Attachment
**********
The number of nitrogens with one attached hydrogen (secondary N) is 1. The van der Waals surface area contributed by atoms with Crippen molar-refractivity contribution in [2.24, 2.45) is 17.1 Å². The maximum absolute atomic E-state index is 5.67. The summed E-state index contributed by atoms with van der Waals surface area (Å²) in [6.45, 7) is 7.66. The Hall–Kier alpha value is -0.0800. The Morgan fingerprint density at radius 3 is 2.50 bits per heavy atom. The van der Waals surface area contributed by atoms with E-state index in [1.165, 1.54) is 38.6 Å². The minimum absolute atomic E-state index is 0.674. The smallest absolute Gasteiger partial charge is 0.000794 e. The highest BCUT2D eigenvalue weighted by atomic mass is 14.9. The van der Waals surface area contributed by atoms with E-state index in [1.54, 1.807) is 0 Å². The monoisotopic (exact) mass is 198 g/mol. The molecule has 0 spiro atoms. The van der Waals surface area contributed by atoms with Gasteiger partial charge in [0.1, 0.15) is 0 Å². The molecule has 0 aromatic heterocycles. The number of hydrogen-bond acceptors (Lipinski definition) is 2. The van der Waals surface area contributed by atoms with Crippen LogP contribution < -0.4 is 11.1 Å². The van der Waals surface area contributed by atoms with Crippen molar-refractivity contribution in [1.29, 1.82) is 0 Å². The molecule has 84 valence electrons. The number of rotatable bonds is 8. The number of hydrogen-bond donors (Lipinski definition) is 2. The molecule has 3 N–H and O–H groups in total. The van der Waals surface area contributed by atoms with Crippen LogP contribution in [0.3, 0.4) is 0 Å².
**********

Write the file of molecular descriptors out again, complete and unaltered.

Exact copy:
The number of nitrogens with one attached hydrogen (secondary N) is 1. The van der Waals surface area contributed by atoms with Crippen molar-refractivity contribution in [2.24, 2.45) is 17.1 Å². The maximum absolute atomic E-state index is 5.67. The summed E-state index contributed by atoms with van der Waals surface area (Å²) in [6.45, 7) is 7.66. The Hall–Kier alpha value is -0.0800. The Morgan fingerprint density at radius 3 is 2.50 bits per heavy atom. The van der Waals surface area contributed by atoms with E-state index in [1.165, 1.54) is 38.6 Å². The minimum absolute atomic E-state index is 0.674. The smallest absolute Gasteiger partial charge is 0.000794 e. The highest BCUT2D eigenvalue weighted by atomic mass is 14.9. The van der Waals surface area contributed by atoms with E-state index in [1.54, 1.807) is 0 Å². The monoisotopic (exact) mass is 198 g/mol. The molecule has 0 spiro atoms. The van der Waals surface area contributed by atoms with Gasteiger partial charge in [0.1, 0.15) is 0 Å². The molecule has 0 aromatic heterocycles. The number of hydrogen-bond acceptors (Lipinski definition) is 2. The van der Waals surface area contributed by atoms with Crippen LogP contribution < -0.4 is 11.1 Å². The van der Waals surface area contributed by atoms with Crippen molar-refractivity contribution in [1.29, 1.82) is 0 Å². The molecule has 84 valence electrons. The number of rotatable bonds is 8. The number of hydrogen-bond donors (Lipinski definition) is 2. The molecule has 3 N–H and O–H groups in total. The van der Waals surface area contributed by atoms with Crippen LogP contribution in [0.3, 0.4) is 0 Å².